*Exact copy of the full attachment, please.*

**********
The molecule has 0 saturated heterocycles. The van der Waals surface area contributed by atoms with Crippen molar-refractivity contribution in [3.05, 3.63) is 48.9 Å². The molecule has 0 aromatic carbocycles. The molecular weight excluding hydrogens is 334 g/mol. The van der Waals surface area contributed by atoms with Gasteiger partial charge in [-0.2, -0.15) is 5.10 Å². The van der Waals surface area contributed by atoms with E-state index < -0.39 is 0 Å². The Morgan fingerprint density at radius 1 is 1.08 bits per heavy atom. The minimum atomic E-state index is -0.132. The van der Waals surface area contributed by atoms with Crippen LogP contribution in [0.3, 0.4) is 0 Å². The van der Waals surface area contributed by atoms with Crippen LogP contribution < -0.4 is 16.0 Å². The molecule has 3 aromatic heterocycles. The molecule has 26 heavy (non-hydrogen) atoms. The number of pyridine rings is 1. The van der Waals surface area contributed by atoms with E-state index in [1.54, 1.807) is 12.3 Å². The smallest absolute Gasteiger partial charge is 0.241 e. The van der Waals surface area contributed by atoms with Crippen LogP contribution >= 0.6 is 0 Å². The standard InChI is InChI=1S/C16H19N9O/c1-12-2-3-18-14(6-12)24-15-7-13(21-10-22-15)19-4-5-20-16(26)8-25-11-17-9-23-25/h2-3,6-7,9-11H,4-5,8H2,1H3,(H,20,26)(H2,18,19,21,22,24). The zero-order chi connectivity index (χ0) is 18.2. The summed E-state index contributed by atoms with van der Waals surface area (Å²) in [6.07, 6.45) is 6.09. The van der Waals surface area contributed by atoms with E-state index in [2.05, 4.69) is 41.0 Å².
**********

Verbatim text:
The molecule has 0 saturated heterocycles. The van der Waals surface area contributed by atoms with Crippen molar-refractivity contribution in [3.05, 3.63) is 48.9 Å². The molecule has 0 aromatic carbocycles. The molecular weight excluding hydrogens is 334 g/mol. The van der Waals surface area contributed by atoms with Gasteiger partial charge in [-0.2, -0.15) is 5.10 Å². The van der Waals surface area contributed by atoms with E-state index < -0.39 is 0 Å². The Morgan fingerprint density at radius 1 is 1.08 bits per heavy atom. The minimum atomic E-state index is -0.132. The van der Waals surface area contributed by atoms with Crippen LogP contribution in [0.3, 0.4) is 0 Å². The van der Waals surface area contributed by atoms with Crippen LogP contribution < -0.4 is 16.0 Å². The molecule has 3 aromatic heterocycles. The molecule has 26 heavy (non-hydrogen) atoms. The number of pyridine rings is 1. The van der Waals surface area contributed by atoms with E-state index in [1.54, 1.807) is 12.3 Å². The smallest absolute Gasteiger partial charge is 0.241 e. The van der Waals surface area contributed by atoms with Crippen LogP contribution >= 0.6 is 0 Å². The standard InChI is InChI=1S/C16H19N9O/c1-12-2-3-18-14(6-12)24-15-7-13(21-10-22-15)19-4-5-20-16(26)8-25-11-17-9-23-25/h2-3,6-7,9-11H,4-5,8H2,1H3,(H,20,26)(H2,18,19,21,22,24). The zero-order chi connectivity index (χ0) is 18.2. The summed E-state index contributed by atoms with van der Waals surface area (Å²) in [6.07, 6.45) is 6.09. The van der Waals surface area contributed by atoms with E-state index in [2.05, 4.69) is 41.0 Å².